The recurring mention of disabled and malfunctioning lounge facilities here seems to question the thoroughness of the airport infrastructure remodelling project started by former Minister for Aviation, Princess Stella Oduah – a project acclaimed to have turned around the aviation sector which for many years was almost comatose. With a masterplan for the remodelling of 22 airports across the country in an aerotropolis concept, the Nigerian aviation sector is said to have witnessed a massive infrastructure upgrade at par with international standards and in consonance with the transformation agenda of President Goodluck Jonathan.
By all standards, it appeared to be a commanding victory for the ministry and the administration because since 1979 when the Murtala Mohammed International Airport was built until 2010, the grotesque and obsolete look of Nigeria’s airport terminals was a source of discomfort and an issue for condescending remarks on Nigeria. As expected, the commencement of the remodelling project in late 2010 yielded positive results as a 2011 study; Airport Capacity Utilization: A Performance and Efficiency Appraisal, jointly conducted by Federal University of Technology, Owerri and the University of Johannesburg, reports that a significant number of air travellers (41.95 percent) rated Lagos as a “four-star” international airport alongside Maiduguri Airport (48.51 percent). Nevertheless, one would have even expected the Lagos Airport to have enjoyed better rating since the survey was directly associated with the new MMA2 terminal. But it seems the poor condition of lounge facilities even then was appalling and as such unacceptable.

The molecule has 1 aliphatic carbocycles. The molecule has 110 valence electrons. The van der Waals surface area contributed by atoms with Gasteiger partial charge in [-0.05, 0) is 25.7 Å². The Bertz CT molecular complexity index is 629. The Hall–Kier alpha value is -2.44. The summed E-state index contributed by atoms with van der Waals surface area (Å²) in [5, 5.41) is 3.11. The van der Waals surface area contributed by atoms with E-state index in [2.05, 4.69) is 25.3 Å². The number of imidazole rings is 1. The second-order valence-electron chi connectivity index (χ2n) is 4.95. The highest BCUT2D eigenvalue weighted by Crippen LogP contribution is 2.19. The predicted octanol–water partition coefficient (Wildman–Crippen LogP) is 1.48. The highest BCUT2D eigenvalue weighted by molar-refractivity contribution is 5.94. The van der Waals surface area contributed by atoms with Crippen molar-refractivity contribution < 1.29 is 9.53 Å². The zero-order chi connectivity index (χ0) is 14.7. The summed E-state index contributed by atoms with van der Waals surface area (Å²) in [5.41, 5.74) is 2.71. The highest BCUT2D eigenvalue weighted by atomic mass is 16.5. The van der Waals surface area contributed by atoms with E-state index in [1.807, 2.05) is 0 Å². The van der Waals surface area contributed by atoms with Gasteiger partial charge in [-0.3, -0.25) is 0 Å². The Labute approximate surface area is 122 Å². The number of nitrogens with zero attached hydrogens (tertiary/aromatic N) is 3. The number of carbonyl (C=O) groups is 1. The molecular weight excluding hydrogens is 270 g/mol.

Besides faulty air conditioners, untidy toilet facilities, and broken down escalators, the beggarly posture of immigration officials is another source for concern for air travellers. On this note one Facebook respondent noted that beyond the pettiness of these immigration officials is a nation whose image is gradually being eroded and battered by the selfish and insatiable longings of officials who statutorily should project its image considering the fact that the international airports are gateways where first impressions matter so much. Incidentally, the attitudes of the immigration officials have deteriorated to a brazen level where travellers’ papers are withheld until tips and kickbacks are offered. This is very disheartening to any air traveller.